Three of the yachts in the marina had left for the Red Sea run and in their place arrived “Soul” a NZ cat and our old friends the Rigney’s from California on “Kandu”. We have established a large sailing group with satphone and SSB comms, to exchange daily reports on our progress. We are leaving in batches of yachts with similar speed potential and 44ft Esprit will team up with a Beneteau 44 “Elas” from Switzerland and a Jeanneau 45 “Balickil” from Turkey. We will give them a 36-hour head start to rendezvous about 1,000 nm from Cochin, before entering the shipping corridor south of Yemen.

We are all registered with UKMTO (United Kingdom Maritime Trade Operations) and MSCHOA (The Maritime Security Centre – Horn of Africa). Travelling through the HRA (High Risk Area) in the Gulf of Aden, between Somalia (potential pirates) and Yemen (war), through to the Bab-el-Mandeb Strait before entering the Red Sea. These organisations co-ordinate the coalition naval vessels patrolling the HRA. Wish us luck!

Passage to Bab-el-Mandeb, into the Red Sea.

Michelle and a friend from Sydney set off on Friday to Munnar, to climb Anamudi, southern India’s highest mountain, over the weekend. I did final maintenance on the boat and spent the warmest parts of the day at the hotel pool, while Annie and Karen visited the markets for fresh produce and finally the “Lulu” shopping mall for provisions.

Going up.

And up.



On the Sunday before we departed, Mr Nazar insisted that we join his family at home for lunch, so we took the ferry across to Fort Cochin where his family lives.

Waiting for the ferry at Fort Vypin.

The ferries are packed on a Sunday.

Lunch with Mr Nazar’s house – Grandma at the back.

Mr Nazar’s pride – his, and his son’s Tuk-Tuks. A far cry from Sydney’s BMW’s and Merc’s.

After lunch, we explored the Fort Cochin area where Vasco da Gama landed in the late 1400’s. The state of Kerala has the highest percentage of Christians, with churches everywhere. Followed by the Hindu religion and then the Muslims – all living in harmony.

Santa Cruz cathedral – first church built in 1505. Named cathedral 1558. This cathedral blessed in 1905.

A more modern Catholic church.

The Fort Cochin area was first settled by the Portuguese, then the Dutch and then the British. It has some grand homes dating back to the colonial times.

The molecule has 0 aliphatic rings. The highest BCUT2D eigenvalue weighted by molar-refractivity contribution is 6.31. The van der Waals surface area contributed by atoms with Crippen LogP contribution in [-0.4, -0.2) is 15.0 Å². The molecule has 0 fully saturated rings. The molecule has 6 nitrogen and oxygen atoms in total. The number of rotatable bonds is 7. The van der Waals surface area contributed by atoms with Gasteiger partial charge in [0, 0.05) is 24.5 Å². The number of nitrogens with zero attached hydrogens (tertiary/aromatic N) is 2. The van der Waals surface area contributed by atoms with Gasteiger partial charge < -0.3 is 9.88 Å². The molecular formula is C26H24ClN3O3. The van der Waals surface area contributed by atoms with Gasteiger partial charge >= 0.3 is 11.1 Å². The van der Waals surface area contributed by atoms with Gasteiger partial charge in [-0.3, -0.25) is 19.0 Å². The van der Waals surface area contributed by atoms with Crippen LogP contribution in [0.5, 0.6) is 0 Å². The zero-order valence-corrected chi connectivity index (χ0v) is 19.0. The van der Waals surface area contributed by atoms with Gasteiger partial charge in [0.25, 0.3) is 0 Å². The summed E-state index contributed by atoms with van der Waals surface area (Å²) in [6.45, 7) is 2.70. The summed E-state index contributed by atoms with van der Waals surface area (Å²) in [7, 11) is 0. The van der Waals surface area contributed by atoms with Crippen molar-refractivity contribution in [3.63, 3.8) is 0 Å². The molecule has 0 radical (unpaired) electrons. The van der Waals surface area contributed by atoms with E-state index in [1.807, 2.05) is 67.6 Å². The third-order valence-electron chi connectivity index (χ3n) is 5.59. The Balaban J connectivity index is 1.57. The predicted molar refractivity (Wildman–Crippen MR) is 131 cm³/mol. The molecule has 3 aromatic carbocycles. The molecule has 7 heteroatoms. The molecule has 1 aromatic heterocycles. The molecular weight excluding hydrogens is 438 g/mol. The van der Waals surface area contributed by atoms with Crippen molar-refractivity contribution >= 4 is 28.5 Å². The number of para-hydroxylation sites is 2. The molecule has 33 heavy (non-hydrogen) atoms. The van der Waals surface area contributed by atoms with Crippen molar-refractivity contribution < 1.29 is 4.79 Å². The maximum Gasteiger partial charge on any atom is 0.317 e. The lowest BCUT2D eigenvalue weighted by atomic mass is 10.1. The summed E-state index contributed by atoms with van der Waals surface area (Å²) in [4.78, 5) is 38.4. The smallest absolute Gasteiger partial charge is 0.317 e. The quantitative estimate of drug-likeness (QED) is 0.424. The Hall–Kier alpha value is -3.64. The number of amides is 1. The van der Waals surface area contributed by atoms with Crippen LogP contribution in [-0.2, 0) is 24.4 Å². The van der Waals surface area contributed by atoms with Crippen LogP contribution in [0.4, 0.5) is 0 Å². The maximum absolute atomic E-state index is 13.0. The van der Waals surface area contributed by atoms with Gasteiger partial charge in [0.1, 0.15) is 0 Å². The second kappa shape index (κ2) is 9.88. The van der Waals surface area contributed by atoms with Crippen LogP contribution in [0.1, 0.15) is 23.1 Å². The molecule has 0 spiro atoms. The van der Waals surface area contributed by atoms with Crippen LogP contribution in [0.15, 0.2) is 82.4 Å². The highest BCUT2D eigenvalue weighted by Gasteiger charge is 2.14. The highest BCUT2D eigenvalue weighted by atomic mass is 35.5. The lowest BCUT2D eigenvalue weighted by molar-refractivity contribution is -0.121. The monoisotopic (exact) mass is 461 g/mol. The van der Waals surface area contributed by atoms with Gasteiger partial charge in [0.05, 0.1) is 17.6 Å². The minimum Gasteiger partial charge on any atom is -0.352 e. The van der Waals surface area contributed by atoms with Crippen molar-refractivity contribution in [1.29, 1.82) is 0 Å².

Councilor Shiny Mathew’s abode really shines.

Around the corner, the overhead cables hang low and is an obstruction for pedestrians – “No worries”

After the long walk, we needed a drink. This little cafe poured us cold Kingfisher beers in coffee mugs, because they were not licensed to sell alcohol. They also had a resident eagle.

Karen and feathered friend.

We were walking past the big fishing nets on the beach. I was intrigued with how they worked, so the chief fisherman showed us the process and enlisted our muscle power to lift the huge nets out of the water – aided by big rocks tied to the boom.

Fishing net contraption.

Father and daughter helping to pull the nets out of the water.

Finally, for you bike lovers, the second world war Royal Enfield motorbikes (Single cylinder, Twinspark) are still built in India, as are Jeeps by Mahindra. These range from the stock standard to the customized versions on the streets. See below:

The standard Classic 350cc version.

The Classic 500 cc version.

A customised 1969, 350cc Bullet version. (Harley-Davidson 1400cc ghetto blasters take note – these machines purr).

Mahindra Jeeps – still produced by the hundreds.

Stop Press: We have updated the “Follow Esprit” page with charts taken from our Open CPN navigation programme, to graphically show our progress. These will be updated with every post, to make it easier to follow the places mentioned in the text.

Cheers for now.